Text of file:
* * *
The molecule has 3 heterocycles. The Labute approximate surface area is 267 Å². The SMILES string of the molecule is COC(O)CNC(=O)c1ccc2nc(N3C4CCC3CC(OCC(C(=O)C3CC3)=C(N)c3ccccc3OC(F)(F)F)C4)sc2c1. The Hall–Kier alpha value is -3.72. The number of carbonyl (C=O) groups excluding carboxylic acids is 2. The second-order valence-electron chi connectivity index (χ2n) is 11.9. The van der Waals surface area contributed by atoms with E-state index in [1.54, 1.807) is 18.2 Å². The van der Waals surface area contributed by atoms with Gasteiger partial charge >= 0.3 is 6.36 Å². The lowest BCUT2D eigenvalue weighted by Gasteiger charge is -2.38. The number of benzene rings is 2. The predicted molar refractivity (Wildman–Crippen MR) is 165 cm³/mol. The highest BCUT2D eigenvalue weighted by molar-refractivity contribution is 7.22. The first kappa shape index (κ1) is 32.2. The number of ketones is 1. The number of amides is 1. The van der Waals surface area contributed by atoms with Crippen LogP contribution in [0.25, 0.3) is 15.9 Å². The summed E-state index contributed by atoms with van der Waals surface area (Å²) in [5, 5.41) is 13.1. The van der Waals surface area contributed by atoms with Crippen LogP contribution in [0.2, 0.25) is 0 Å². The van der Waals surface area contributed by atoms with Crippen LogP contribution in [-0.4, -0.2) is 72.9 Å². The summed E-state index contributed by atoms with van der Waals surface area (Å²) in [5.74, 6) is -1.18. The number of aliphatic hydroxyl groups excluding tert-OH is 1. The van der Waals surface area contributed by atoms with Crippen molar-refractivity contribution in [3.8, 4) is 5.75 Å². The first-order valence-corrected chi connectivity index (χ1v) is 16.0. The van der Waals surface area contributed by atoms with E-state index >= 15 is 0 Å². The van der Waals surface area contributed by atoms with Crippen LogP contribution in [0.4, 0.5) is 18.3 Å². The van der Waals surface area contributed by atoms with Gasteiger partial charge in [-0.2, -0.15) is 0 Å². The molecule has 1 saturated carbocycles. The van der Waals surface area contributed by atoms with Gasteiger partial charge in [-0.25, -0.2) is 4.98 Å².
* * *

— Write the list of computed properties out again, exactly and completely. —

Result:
The molecule has 3 heterocycles. The Labute approximate surface area is 267 Å². The SMILES string of the molecule is COC(O)CNC(=O)c1ccc2nc(N3C4CCC3CC(OCC(C(=O)C3CC3)=C(N)c3ccccc3OC(F)(F)F)C4)sc2c1. The Hall–Kier alpha value is -3.72. The number of carbonyl (C=O) groups excluding carboxylic acids is 2. The second-order valence-electron chi connectivity index (χ2n) is 11.9. The van der Waals surface area contributed by atoms with E-state index in [1.54, 1.807) is 18.2 Å². The van der Waals surface area contributed by atoms with Gasteiger partial charge >= 0.3 is 6.36 Å². The lowest BCUT2D eigenvalue weighted by Gasteiger charge is -2.38. The number of benzene rings is 2. The predicted molar refractivity (Wildman–Crippen MR) is 165 cm³/mol. The highest BCUT2D eigenvalue weighted by molar-refractivity contribution is 7.22. The first kappa shape index (κ1) is 32.2. The number of ketones is 1. The number of amides is 1. The van der Waals surface area contributed by atoms with Crippen LogP contribution in [0.25, 0.3) is 15.9 Å². The summed E-state index contributed by atoms with van der Waals surface area (Å²) in [5, 5.41) is 13.1. The van der Waals surface area contributed by atoms with Crippen LogP contribution in [0.2, 0.25) is 0 Å². The van der Waals surface area contributed by atoms with Crippen LogP contribution in [-0.4, -0.2) is 72.9 Å². The summed E-state index contributed by atoms with van der Waals surface area (Å²) in [5.74, 6) is -1.18. The number of aliphatic hydroxyl groups excluding tert-OH is 1. The van der Waals surface area contributed by atoms with Crippen molar-refractivity contribution in [3.8, 4) is 5.75 Å². The first-order valence-corrected chi connectivity index (χ1v) is 16.0. The van der Waals surface area contributed by atoms with E-state index >= 15 is 0 Å². The van der Waals surface area contributed by atoms with Crippen LogP contribution in [0.4, 0.5) is 18.3 Å². The van der Waals surface area contributed by atoms with Gasteiger partial charge in [-0.2, -0.15) is 0 Å². The molecule has 1 saturated carbocycles. The van der Waals surface area contributed by atoms with Gasteiger partial charge in [-0.25, -0.2) is 4.98 Å².